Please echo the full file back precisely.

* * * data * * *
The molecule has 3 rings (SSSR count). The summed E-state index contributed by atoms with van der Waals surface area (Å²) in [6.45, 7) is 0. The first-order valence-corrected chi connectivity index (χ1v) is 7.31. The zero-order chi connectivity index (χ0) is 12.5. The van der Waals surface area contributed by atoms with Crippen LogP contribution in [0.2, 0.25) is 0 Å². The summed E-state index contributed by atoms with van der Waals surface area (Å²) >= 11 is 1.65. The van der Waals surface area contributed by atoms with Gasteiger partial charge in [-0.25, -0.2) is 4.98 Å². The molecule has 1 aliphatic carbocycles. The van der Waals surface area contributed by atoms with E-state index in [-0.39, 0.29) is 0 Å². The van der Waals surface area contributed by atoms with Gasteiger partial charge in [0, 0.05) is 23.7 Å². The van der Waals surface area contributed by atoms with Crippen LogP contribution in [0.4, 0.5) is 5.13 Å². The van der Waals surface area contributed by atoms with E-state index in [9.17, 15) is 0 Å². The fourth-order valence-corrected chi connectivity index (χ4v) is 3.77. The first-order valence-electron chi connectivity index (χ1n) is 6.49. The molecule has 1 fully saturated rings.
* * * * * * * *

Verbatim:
The molecule has 3 rings (SSSR count). The summed E-state index contributed by atoms with van der Waals surface area (Å²) in [6.45, 7) is 0. The first-order valence-corrected chi connectivity index (χ1v) is 7.31. The zero-order chi connectivity index (χ0) is 12.5. The van der Waals surface area contributed by atoms with Crippen LogP contribution in [0.2, 0.25) is 0 Å². The summed E-state index contributed by atoms with van der Waals surface area (Å²) >= 11 is 1.65. The van der Waals surface area contributed by atoms with Gasteiger partial charge in [-0.25, -0.2) is 4.98 Å². The molecule has 1 aliphatic carbocycles. The van der Waals surface area contributed by atoms with E-state index in [-0.39, 0.29) is 0 Å². The van der Waals surface area contributed by atoms with Gasteiger partial charge in [0, 0.05) is 23.7 Å². The van der Waals surface area contributed by atoms with Crippen LogP contribution in [0.4, 0.5) is 5.13 Å². The van der Waals surface area contributed by atoms with E-state index in [9.17, 15) is 0 Å². The fourth-order valence-corrected chi connectivity index (χ4v) is 3.77. The first-order valence-electron chi connectivity index (χ1n) is 6.49. The molecule has 1 fully saturated rings.